The defending Super Bowl champion New England Patriots are in town for Thursday Night Football at Raymond James Stadium. There will be bright lights and a national audience.
It’s a chance to prove that the Bucs are actual playoff contenders and to redeem themselves from ghastly Thursday night performances in the past, including a 48-23 beatdown from the Atlanta Falcons last season.
It’s a chance to capitalize on a vulnerable 2-2 Patriots squad that is allowing 32 points per game on defense, second-worst in the NFL. New England's 456.8 yards allowed per game rank them sixth-worst since the NFL merger.
But for Martin, it means much more than wins and losses and stat lines.
It’s his first game back since he served a four-game suspension for performance-enhancing drugs and his first time playing since a 45-day stint in a drug-rehab program. The last time he was active for a regular-season game? Back on Dec. 18, when the Bucs lost to the Dallas Cowboys. The last time he put on pads in the preseason? Aug. 26.
“It’s been a while. It was a long break,” said Martin, who gathered with his family in California every Sunday to watch his team play on TV. He also kept in touch with teammates through group chats.
“I love these guys, and these guys love me," the 28-year-old said. "I know that [when] I wasn’t here, I know they were thinking of me, and they can’t wait for me to get back here. Now I’m back, and I’m going to play for these guys.”
Tight end Cameron Brate said, "He brings a lot of juice to the offense. His personality, when he’s in the huddle, everyone is all excited."
Left guard Kevin Pamphile called him a “breath of fresh air," adding, "We treat Doug as family. He is a brother. We’re happy to see him back, and we’re able to give him support on the field.”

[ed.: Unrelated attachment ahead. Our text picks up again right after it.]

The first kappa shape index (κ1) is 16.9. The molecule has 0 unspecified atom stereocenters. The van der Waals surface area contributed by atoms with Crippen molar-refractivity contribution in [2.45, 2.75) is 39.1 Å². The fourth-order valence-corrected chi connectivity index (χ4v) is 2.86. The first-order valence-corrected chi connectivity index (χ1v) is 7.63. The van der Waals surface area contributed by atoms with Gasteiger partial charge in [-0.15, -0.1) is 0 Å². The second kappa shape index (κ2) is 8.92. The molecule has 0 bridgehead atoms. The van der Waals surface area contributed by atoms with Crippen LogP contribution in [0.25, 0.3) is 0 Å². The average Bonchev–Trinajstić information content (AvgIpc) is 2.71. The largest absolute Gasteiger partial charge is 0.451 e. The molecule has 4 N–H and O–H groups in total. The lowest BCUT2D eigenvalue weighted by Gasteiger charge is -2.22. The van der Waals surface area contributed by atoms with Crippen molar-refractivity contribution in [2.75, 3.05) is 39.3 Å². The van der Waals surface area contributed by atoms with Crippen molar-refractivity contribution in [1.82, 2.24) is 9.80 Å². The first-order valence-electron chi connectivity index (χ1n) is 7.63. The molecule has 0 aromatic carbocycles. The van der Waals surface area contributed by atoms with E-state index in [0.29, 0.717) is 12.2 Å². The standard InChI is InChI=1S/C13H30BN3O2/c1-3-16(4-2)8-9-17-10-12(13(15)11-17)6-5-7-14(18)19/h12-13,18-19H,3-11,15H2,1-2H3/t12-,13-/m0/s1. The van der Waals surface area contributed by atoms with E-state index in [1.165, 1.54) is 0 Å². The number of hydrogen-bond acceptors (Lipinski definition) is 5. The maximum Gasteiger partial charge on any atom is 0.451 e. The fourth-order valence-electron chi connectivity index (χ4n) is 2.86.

Teammates will tell you that Martin, who has rushed for at least 1,400 yards in two of his five NFL seasons, has nothing to prove to them. Tampa Bay didn’t jump ship when it had the option. PEDs are considered conduct detrimental to the team and a violation of his contract. The Bucs could have used a high draft pick on a running back such as Dalvin Cook or signed a free agent such as Adrian Peterson. They chose to honor their commitment.
“It says a lot," Martin said. "I’m very grateful [with] everything that has gone on, and it feels good that they’re sticking by my side. I just want to go out there and play hard and do what I know I can do.”
Now it's his turn to honor the team's commitment to him, to back up what he said back in July: "I've got a lot to owe to this team."
There is an underlying feeling within the organization that, injuries aside, Martin’s best work comes out when there’s an incentive on the line, such as a new contract. Yes, there were shoulder injuries and hamstring injuries that plagued him in 2013, 2014 and 2016. But the Bucs (2-1) want to see him running hard every play, looking more like the rookie who rushed for 1,454 yards and 11 touchdowns in 2012.
"He might be one of those guys that needs a carrot," general manager Jason Licht told ESPN's Dan Graziano this summer. "And he's got a pretty big carrot in front of him right now because there's no guarantees that he's going to be here. And he knows that. We've talked to him, and he's good with it. He goes, 'I understand.'"
Offensive guard Evan Smith certainly believes. He has seen what Martin can do.
"When he gets to that secondary, you see him turn that gear on ... he always finishes hard," Smith said. "We feed off of that. We feed off the fact that Doug's running hard because it makes us wanna block hard for him."
Smith's favorite play of Martin's came against the Philadelphia Eagles in Week 11 of the 2015 season. Martin rushed for a jaw-dropping 235 yards.
"We had this look we were talking about all week -- we saw it, we called it, we blocked it -- and Doug kind of rode the wave, and the next thing you know, Doug's gone for 80 yards. We wish we could have scored on that one, but he got caught."
That game was also a big one for quarterback Jameis Winston, who threw for five touchdowns to tie an NFL rookie record. When Martin runs well, it sets up Tampa Bay's play-action and Winston is at his best. It can also keep opposing quarterbacks such as Tom Brady off the field.
Truthfully, though, Winston is just happy to have Martin back. What he does Thursday night is secondary.
"Obviously, we love to have Doug Martin in the locker room, so that is the best part," Winston said. "What he does on the field ... I know he is going to do great on the field, but we’re just happy to have him back in this locker room, back with us so we can be there to support him and get this thing rolling.”